J-Curve Effect

What it is:

The J-curve effect refers to a "J" shaped section of a time-series graph in which the curve falls into negative territory and then gradually rises to a higher level than before the decline.

How it works/Example:

The J-curve effect is a phenomenon in which a period of negative or unfavorable returns is followed by a gradual recovery that stabilizes at a higher level than before the decline. The progression of this phenomenon appears as a "J" shape on a time-series graph.

The J-curve effect is often seen in a country's balance of trade and equity fund returns.

A country's trade balance experiences the J-curve effect if its currency becomes devalued. At first, the country's total value of imports (goods purchased from abroad) exceeds its total value of exports (goods sold abroad), resulting in a trade deficit. But eventually, the currency devaluation reduces the price of its exports. Consequently, the country's level of exports gradually recovers, and the country moves back to a trade surplus.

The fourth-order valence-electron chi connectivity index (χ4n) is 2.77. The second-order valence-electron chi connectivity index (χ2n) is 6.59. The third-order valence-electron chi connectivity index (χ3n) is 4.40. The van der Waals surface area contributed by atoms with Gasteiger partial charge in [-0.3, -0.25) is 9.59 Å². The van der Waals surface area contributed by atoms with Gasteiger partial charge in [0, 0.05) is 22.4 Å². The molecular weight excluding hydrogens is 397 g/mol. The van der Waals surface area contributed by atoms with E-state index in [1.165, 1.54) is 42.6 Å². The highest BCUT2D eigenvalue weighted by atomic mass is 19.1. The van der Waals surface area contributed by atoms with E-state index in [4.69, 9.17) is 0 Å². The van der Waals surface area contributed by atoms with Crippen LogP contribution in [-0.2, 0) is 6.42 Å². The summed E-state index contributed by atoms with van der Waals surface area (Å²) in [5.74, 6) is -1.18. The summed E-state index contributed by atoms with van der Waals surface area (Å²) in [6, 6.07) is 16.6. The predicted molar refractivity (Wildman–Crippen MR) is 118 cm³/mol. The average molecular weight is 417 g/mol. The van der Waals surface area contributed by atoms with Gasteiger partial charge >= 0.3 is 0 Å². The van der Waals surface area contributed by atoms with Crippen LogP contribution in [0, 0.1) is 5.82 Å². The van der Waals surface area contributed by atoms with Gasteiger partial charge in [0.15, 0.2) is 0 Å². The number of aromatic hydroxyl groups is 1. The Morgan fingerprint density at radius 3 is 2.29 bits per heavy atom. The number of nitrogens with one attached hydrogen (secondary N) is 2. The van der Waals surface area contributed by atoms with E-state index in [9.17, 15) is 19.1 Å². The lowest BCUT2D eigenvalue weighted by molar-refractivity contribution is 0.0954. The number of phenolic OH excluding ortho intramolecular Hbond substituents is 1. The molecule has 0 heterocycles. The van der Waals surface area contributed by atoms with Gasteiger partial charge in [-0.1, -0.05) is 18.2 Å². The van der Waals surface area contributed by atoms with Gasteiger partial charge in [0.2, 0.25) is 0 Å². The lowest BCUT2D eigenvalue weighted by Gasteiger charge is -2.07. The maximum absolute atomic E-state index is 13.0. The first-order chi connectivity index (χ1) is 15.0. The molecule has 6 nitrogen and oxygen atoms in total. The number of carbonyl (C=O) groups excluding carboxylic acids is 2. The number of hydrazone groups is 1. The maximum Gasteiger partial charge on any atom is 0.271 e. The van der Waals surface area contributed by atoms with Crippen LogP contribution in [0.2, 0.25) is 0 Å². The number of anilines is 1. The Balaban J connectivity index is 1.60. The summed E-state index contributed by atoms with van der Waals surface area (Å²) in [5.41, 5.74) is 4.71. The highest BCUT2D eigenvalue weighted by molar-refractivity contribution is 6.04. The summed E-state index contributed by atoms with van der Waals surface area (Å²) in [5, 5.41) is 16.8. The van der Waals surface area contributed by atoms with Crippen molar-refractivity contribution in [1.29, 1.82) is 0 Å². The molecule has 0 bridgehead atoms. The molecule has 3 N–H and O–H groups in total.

Equity fund returns typically experience the J-curve effect in the first years following their formation. Initially, equity funds yield negative annual returns resulting from start-up costs and high management fees. However, once a fund stabilizes, its value gradually rises into positive territory and beyond its initial value.

Why it Matters:

Economic analysts and policymakers may factor the J-curve effect into their analyses and decisions as a way to gauge both short- and long-term effects of a variable change (for example, a decline in exchange rates) or new policy.

Best execution refers to the imperative that a broker, market maker, or other agent acting on behalf of an investor is obligated to execute the investor's order in a way that is most advantageous to the investor rather than the agent.